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Posts Tagged ‘Karl Taro Greenfeld’

Marcus Samuelsson, Zadie Smith & David Bukszpan Get Booked

Here are some literary events to jump-start your week. To get your event posted on our calendar, visit our Facebook Your Literary Event page. Please post your event at least one week prior to its date.

The Franklin Park Reading Series will feature five authors at tonight’s events. Check it out at the Franklin Park Bar & Beer Garden starting 8:00 p.m. (Brooklyn, NY)

This year’s final two conversation events of  NYPL Live! will star Yes, Chef author Marcus Samuelsson and legendary writer Zadie Smith. See them at the New York Public Library’s Stephen A. Schwarzman Building on December 10th and December 11th. (New York, NY)

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Mediabistro Course

The Art of the Book Review

The Art of the Book ReviewStarting August 4, learn how to get paid to write reviews that will influence the publishing landscape! Taught by a Publishers Weekly book critic, you'll learn how to recommend a book to its audience, write reviews of varying lengths, tailor a review to a specific publication and more! You'll leave this course with two original reviews and a list of paying markets for book reviews. Register now!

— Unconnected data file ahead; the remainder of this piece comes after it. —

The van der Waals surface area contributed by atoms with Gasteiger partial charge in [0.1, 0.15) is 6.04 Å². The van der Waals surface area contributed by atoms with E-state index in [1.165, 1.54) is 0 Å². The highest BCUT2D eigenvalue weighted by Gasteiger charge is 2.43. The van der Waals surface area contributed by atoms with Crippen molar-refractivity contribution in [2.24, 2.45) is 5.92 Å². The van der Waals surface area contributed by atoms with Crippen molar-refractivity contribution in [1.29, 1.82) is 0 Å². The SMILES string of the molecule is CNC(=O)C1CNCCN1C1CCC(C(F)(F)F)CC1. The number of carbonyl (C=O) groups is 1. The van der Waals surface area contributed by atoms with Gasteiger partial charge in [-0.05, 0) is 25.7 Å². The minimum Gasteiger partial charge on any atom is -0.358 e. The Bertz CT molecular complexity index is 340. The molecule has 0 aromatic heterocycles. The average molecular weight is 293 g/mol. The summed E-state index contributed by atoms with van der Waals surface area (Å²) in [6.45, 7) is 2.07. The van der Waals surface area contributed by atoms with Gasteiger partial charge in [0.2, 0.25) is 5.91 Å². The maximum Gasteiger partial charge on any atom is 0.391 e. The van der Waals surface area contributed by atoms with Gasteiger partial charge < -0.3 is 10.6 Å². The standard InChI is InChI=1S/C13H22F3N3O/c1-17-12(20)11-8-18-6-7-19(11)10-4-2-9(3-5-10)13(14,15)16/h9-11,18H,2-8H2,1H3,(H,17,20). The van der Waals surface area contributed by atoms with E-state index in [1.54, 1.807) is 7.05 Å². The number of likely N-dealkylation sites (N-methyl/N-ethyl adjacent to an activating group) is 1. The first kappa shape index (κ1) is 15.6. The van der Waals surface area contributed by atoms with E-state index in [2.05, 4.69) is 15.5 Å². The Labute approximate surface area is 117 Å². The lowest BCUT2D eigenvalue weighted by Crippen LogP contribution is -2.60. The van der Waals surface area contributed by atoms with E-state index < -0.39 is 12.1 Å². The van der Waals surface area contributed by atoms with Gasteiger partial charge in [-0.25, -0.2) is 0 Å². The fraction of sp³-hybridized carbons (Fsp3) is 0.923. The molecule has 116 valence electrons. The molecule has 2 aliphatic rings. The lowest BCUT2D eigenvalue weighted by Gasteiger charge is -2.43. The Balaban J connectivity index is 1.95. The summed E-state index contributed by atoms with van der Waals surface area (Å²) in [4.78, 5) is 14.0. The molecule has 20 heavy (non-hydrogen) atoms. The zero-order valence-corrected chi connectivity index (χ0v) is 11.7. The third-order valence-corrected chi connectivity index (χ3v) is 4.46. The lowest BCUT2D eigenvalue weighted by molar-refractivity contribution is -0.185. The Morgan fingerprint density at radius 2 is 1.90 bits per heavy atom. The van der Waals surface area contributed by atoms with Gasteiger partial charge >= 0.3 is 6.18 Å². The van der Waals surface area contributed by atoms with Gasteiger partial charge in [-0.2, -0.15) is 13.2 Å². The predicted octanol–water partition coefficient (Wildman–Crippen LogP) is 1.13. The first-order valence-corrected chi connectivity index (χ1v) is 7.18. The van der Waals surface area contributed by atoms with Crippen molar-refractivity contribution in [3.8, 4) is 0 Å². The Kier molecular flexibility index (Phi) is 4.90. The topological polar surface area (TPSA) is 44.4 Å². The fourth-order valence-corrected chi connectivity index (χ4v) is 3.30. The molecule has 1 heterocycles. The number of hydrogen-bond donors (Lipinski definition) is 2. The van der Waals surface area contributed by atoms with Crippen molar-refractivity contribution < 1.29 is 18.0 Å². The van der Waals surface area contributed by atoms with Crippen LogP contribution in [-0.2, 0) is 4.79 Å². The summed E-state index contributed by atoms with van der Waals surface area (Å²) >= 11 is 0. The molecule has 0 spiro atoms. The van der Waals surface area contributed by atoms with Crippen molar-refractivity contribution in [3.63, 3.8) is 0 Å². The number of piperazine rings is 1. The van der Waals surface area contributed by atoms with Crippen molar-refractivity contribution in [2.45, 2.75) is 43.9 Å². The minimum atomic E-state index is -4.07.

Karl Taro Greenfeld: ‘Journalism is self-policing itself probably better than ever, but meanwhile, journalism isn’t getting any better’

Veteran journalist Karl Taro Greenfeld talked about his new novel, Triburbia on the Morning Media Menu today, sharing advice for journalists and writers coping with a dramatically evolving landscape.

Follow this link to read a Byliner excerpt from his book, a section about a journalist caught fabricating chunks of his memoir. It arrived as a timely piece of writing after Jonah Lehrer‘s recent scandal.

Press play to listen, but we’ve included quotes from the interview below: “Even though we seem to be able to unmask journalistic frauds with greater and greater regularity, is that really improving journalism at all? That’s a funny thing that’s happening. Journalism is self-policing itself probably better than ever, but meanwhile, journalism isn’t getting any better for all of that.”

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